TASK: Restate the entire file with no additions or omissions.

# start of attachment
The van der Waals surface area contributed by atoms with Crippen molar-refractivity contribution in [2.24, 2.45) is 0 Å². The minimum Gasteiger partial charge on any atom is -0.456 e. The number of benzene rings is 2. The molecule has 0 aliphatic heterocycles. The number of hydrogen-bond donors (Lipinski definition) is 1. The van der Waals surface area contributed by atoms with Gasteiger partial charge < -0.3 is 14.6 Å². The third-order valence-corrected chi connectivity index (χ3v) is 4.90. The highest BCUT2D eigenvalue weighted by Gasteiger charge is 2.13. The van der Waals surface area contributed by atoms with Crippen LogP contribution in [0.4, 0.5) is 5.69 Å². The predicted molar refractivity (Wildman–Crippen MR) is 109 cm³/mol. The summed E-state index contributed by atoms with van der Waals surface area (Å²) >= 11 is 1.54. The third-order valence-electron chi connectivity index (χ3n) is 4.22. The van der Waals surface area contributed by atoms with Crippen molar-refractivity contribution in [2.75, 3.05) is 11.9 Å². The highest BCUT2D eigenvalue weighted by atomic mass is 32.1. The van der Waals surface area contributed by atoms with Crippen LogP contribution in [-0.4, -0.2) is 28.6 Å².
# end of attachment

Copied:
The van der Waals surface area contributed by atoms with Crippen molar-refractivity contribution in [2.24, 2.45) is 0 Å². The minimum Gasteiger partial charge on any atom is -0.456 e. The number of benzene rings is 2. The molecule has 0 aliphatic heterocycles. The number of hydrogen-bond donors (Lipinski definition) is 1. The van der Waals surface area contributed by atoms with Gasteiger partial charge < -0.3 is 14.6 Å². The third-order valence-corrected chi connectivity index (χ3v) is 4.90. The highest BCUT2D eigenvalue weighted by Gasteiger charge is 2.13. The van der Waals surface area contributed by atoms with Crippen LogP contribution in [0.4, 0.5) is 5.69 Å². The predicted molar refractivity (Wildman–Crippen MR) is 109 cm³/mol. The summed E-state index contributed by atoms with van der Waals surface area (Å²) >= 11 is 1.54. The third-order valence-electron chi connectivity index (χ3n) is 4.22. The van der Waals surface area contributed by atoms with Crippen molar-refractivity contribution in [2.75, 3.05) is 11.9 Å². The highest BCUT2D eigenvalue weighted by atomic mass is 32.1. The van der Waals surface area contributed by atoms with Crippen LogP contribution in [-0.4, -0.2) is 28.6 Å².